[School superintendent Kelly] Koppinger said every new teacher he's tried to recruit asks about housing. Most can't afford it. There's a new apartment building across from the high school, but it's too expensive.
"Right now for a two-bedroom, one-bath you're looking at $1,800-a-month rent," he said. "A teacher's take home pay is right around that $2,000 mark and for them to spend $1,800 a month on just rent, we couldn't recruit or retain some of the staff we did have, so we needed to get it to where housing was somewhat affordable."
To remedy that, the school district is building several apartment units and will charge $500 a month for rent.
Within the last few months, a Watford City pharmacy was robbed of $16,000 in narcotics, four people were stabbed at a local strip club in Williston, a semi truck crashed into an RV full of people sleeping and the first prostitution ring in decades was busted.
Last year, the number of criminal incidents reported to the Williston Police Department nearly tripled to 16,495. But that's only a fraction of the lawlessness the police have seen this year.
And, this, just released today:
According to data obtained by ProPublica, oil companies in North Dakota reported more than 1,000 accidental releases of oil, drilling wastewater or other fluids in 2011, about as many as in the previous two years combined. Many more illicit releases went unreported, state regulators acknowledge, when companies dumped truckloads of toxic fluid along the road or drained waste pits illegally.
The idea of categorizing green jobs is a new one, historically speaking. There were obviously green jobs a century ago, but people didn't look at them as being jobs that focused on sustainability or renewable energy production. The person who collected scrap metal and the person that built windmills just had regular old jobs. Green jobs only became a category tracked by the Bureau of Labor Statistics (BLS) in the past few years, meaning that it was applied retroactively to a number of jobs that clearly fit the definition. I mean, if the person that drives a low-emission mass transit vehicle doesn't have a green job, then who does?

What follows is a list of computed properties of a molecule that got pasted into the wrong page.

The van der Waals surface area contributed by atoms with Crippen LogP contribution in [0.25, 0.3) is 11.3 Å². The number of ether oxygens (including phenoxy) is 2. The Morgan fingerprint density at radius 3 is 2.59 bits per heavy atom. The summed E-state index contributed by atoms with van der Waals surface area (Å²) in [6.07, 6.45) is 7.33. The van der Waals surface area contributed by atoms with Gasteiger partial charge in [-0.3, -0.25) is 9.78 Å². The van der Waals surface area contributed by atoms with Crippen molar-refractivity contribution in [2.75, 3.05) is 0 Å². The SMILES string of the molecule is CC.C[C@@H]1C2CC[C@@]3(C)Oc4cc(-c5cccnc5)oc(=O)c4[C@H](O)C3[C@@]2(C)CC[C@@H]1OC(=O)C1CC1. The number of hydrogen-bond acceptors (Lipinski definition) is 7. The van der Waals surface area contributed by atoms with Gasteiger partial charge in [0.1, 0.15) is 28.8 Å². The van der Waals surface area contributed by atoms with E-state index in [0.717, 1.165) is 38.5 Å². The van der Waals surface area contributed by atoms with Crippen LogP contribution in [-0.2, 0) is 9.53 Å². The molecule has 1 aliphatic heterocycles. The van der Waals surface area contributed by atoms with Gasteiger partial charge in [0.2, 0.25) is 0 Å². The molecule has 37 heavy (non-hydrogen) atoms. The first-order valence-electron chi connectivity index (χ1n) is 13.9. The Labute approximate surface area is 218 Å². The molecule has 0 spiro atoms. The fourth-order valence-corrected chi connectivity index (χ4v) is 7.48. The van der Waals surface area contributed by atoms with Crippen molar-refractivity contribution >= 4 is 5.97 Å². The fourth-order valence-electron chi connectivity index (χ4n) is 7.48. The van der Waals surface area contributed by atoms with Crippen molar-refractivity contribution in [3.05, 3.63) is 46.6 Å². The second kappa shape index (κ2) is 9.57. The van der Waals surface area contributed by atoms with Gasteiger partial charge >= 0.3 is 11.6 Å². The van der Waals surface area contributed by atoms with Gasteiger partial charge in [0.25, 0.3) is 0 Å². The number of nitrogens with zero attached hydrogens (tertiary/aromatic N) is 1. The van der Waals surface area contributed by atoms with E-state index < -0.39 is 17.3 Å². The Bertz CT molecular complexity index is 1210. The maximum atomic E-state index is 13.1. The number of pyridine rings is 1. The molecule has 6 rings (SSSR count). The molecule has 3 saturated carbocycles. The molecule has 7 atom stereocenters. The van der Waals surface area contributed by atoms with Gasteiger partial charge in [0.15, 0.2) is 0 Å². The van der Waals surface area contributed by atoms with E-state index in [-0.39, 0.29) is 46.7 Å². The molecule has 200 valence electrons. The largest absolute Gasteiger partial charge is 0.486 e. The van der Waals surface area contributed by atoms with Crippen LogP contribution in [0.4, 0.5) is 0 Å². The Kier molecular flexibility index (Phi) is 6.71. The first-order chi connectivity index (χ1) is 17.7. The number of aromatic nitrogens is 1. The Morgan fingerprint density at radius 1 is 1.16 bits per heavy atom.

IMPORTANT UPDATE: This smelled kinda like oil-soaked fish to us (and a lot of the internet), so I called Shell, and a spokesperson told me in no uncertain terms, "I can confirm that this was not a Shell event." You may still want to watch the video, but view it as a delightful exercise in alternate-universe fantasy, where bad guys always get their comeuppance and the Yes Men (probably) dole out poetic justice to all.
Original post preserved below, for transparency and also having some funny jokes in it.
Recent references to "Big Oil" reminded me of a talk show where someone mentioned the theory that "the Jews" were behind the 9/11 terrorist attacks, and the comedian Susie Essman joked that she must have missed that meeting. Sadly, our political discourse is often misinformed by such sweeping generalizations, less these days about ethnic or religious groups than organizations or professions.
Not really anything else to add. Except: really, U.S. News?
Three years ago, Harvard Law professor Lawrence Lessig wrote an essay for The New Republic, "Against Transparency." His argument was an uncommon one: Political transparency is not an unalloyed good. His core argument is well articulated here:
[R]esponses to information are inseparable from their interests, desires, resources, cognitive capacities, and social contexts. Owing to these and other factors, people may ignore information, or misunderstand it, or misuse it. Whether and how new information is used to further public objectives depends upon its incorporation into complex chains of comprehension, action, and response.
I am not a Harvard Law professor, so I will paraphrase the movie Spider-Man (Tobey Maguire version): With great amounts of information comes great opportunity for abuse.